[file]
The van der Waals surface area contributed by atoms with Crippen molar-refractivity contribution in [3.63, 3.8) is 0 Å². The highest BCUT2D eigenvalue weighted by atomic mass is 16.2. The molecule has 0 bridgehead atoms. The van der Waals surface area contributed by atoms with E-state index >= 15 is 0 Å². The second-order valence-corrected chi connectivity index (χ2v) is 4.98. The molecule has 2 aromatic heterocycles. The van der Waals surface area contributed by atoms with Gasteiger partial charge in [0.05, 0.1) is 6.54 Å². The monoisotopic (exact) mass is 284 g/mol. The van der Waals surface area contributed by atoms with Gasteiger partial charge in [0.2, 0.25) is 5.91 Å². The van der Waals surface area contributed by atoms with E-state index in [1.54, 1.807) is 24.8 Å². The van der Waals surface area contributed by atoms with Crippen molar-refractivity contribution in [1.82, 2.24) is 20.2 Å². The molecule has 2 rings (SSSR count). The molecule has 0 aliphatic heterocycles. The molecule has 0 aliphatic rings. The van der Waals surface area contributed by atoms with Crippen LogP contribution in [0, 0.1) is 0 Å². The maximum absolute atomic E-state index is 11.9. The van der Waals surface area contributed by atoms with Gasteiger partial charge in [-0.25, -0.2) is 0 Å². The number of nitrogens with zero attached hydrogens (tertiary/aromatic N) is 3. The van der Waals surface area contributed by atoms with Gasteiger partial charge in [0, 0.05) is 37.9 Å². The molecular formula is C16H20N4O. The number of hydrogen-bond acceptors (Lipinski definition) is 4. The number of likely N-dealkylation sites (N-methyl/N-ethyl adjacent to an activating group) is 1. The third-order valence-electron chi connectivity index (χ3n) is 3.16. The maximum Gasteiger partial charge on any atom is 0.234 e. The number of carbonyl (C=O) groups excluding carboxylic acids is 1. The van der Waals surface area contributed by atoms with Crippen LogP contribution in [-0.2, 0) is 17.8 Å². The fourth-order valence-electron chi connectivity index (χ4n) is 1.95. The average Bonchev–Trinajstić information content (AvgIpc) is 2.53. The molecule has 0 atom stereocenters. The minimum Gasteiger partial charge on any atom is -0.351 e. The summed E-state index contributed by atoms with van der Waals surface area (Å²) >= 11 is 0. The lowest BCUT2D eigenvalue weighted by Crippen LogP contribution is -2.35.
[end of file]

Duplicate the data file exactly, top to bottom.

The van der Waals surface area contributed by atoms with Crippen molar-refractivity contribution in [3.63, 3.8) is 0 Å². The highest BCUT2D eigenvalue weighted by atomic mass is 16.2. The molecule has 0 bridgehead atoms. The van der Waals surface area contributed by atoms with E-state index >= 15 is 0 Å². The second-order valence-corrected chi connectivity index (χ2v) is 4.98. The molecule has 2 aromatic heterocycles. The van der Waals surface area contributed by atoms with Gasteiger partial charge in [0.05, 0.1) is 6.54 Å². The monoisotopic (exact) mass is 284 g/mol. The van der Waals surface area contributed by atoms with Gasteiger partial charge in [0.2, 0.25) is 5.91 Å². The van der Waals surface area contributed by atoms with E-state index in [1.54, 1.807) is 24.8 Å². The van der Waals surface area contributed by atoms with Crippen molar-refractivity contribution in [1.82, 2.24) is 20.2 Å². The molecule has 2 rings (SSSR count). The molecule has 0 aliphatic heterocycles. The molecule has 0 aliphatic rings. The van der Waals surface area contributed by atoms with Crippen LogP contribution in [0, 0.1) is 0 Å². The maximum absolute atomic E-state index is 11.9. The van der Waals surface area contributed by atoms with Gasteiger partial charge in [-0.25, -0.2) is 0 Å². The number of nitrogens with zero attached hydrogens (tertiary/aromatic N) is 3. The van der Waals surface area contributed by atoms with Gasteiger partial charge in [0, 0.05) is 37.9 Å². The molecular formula is C16H20N4O. The number of hydrogen-bond acceptors (Lipinski definition) is 4. The number of likely N-dealkylation sites (N-methyl/N-ethyl adjacent to an activating group) is 1. The third-order valence-electron chi connectivity index (χ3n) is 3.16. The maximum Gasteiger partial charge on any atom is 0.234 e. The number of carbonyl (C=O) groups excluding carboxylic acids is 1. The van der Waals surface area contributed by atoms with Crippen LogP contribution in [-0.2, 0) is 17.8 Å². The fourth-order valence-electron chi connectivity index (χ4n) is 1.95. The average Bonchev–Trinajstić information content (AvgIpc) is 2.53. The molecule has 0 atom stereocenters. The minimum Gasteiger partial charge on any atom is -0.351 e. The summed E-state index contributed by atoms with van der Waals surface area (Å²) >= 11 is 0. The lowest BCUT2D eigenvalue weighted by Crippen LogP contribution is -2.35.